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DVLA staff to get payments worth £735 as government seeks to avoid strikes

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DVLA staff to get payments worth £735 as government seeks to avoid strikes

Staff at the DVLA have been promised payments worth £735 as the government seeks to avoid strike action that risks exacerbating the backlog of tens of thousands of licences awaiting renewal.

It is understood the money will come in two payments, and has been offered as though unrelated to the fact the PCS trade union is currently balloting staff over renewed strike action.

DVLA employees have been locked in a bitter dispute with management for months over the safety of employees asked to work through the pandemic in the agency’s Swansea headquarters, where the PCS says there have been more than 900 Covid cases.

Transport secretary Grant Shapps has been under pressure to resolve the dispute, with the availability of licences for HGV drivers regarded as critical to tackling the supply crunch that has seen retailers warn about empty shelves at Christmas.

The DVLA said last week that it had 54,000 HGV licences awaiting processing – many of them renewals.

An agreement on safety and the return to the workplace was reached in June with the management of the DVLA, but the PCS claims it was unpicked at the last minute.

Mark Serwotka, general secretary of the PCS, told the Guardian his members had been unfairly blamed for the DVLA’s failure to draw up plans to deal with the backlog of licences awaiting renewal.

“Deflecting on to the civil service or the union is an easy out for them,” he said, adding, “it is in crisis down there – and in any other organisation you would have expected them to want to find a resolution when there was one there.”

Turnout in the PCS’s last ballot of staff earlier this year was only just over the 50% legal threshold for triggering industrial action. If the PCS wins this time it plans to hold further stoppages over safety, despite the £735 payments.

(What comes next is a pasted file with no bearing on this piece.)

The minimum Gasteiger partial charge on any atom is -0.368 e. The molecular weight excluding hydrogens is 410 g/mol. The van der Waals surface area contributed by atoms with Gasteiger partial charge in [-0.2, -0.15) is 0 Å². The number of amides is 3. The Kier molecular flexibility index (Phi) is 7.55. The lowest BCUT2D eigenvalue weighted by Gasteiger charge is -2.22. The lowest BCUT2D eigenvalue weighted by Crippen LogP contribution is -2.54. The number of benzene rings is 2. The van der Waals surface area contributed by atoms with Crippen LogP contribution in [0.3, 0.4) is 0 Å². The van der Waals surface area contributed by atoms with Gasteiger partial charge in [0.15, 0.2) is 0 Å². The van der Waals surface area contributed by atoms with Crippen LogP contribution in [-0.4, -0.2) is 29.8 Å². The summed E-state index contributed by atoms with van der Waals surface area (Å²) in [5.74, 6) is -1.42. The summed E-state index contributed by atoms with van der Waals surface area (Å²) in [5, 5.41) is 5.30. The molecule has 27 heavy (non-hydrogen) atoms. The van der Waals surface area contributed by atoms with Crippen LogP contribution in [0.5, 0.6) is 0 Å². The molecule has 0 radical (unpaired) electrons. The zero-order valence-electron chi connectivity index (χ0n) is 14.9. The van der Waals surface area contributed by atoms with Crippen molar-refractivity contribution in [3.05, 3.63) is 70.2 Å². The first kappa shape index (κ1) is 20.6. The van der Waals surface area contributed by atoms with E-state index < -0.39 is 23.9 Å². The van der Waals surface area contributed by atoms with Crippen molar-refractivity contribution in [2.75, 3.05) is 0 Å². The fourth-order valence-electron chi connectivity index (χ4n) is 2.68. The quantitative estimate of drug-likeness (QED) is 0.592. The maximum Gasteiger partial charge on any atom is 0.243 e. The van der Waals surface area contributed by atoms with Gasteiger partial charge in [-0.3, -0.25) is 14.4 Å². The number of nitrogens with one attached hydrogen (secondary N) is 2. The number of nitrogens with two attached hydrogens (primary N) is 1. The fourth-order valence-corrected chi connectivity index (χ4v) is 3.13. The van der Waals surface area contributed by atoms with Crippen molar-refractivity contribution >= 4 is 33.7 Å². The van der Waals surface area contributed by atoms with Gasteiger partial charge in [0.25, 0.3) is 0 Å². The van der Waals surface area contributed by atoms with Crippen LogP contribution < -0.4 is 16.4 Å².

Meanwhile more than a thousand driving examiners are to strike for two days next week at another Department for Transport agency, the DVSA, over workloads.

Examiners, about 200 of whom also test HGV drivers, have been asked to carry out eight tests a day instead of the current seven – something the PCS claims is unsafe and would lead to burnout. The roads minister, Charlotte Vere, visited the DVLA on Thursday and met staff.

Shapps recently announced that the army would be drafted in to boost the DVSA’s capacity to offer HGV tests but the organisation has not been given other additional resources to resolve the post-Covid backlog.

Serwotka said: “The two organisations have one common denominator, which is that they’re both in the Department for Transport – and the Department for Transport is really poorly managed and has a very poor record of industrial relations.”

He added that the prime minister’s rhetoric in his party conference speech about a high wage, high investment economy did not appear to apply to workers such as those in the DVLA and DVSA. “It seems that whoever else they say they have in mind, they certainly don’t mean people on the frontline of the pandemic,” he said.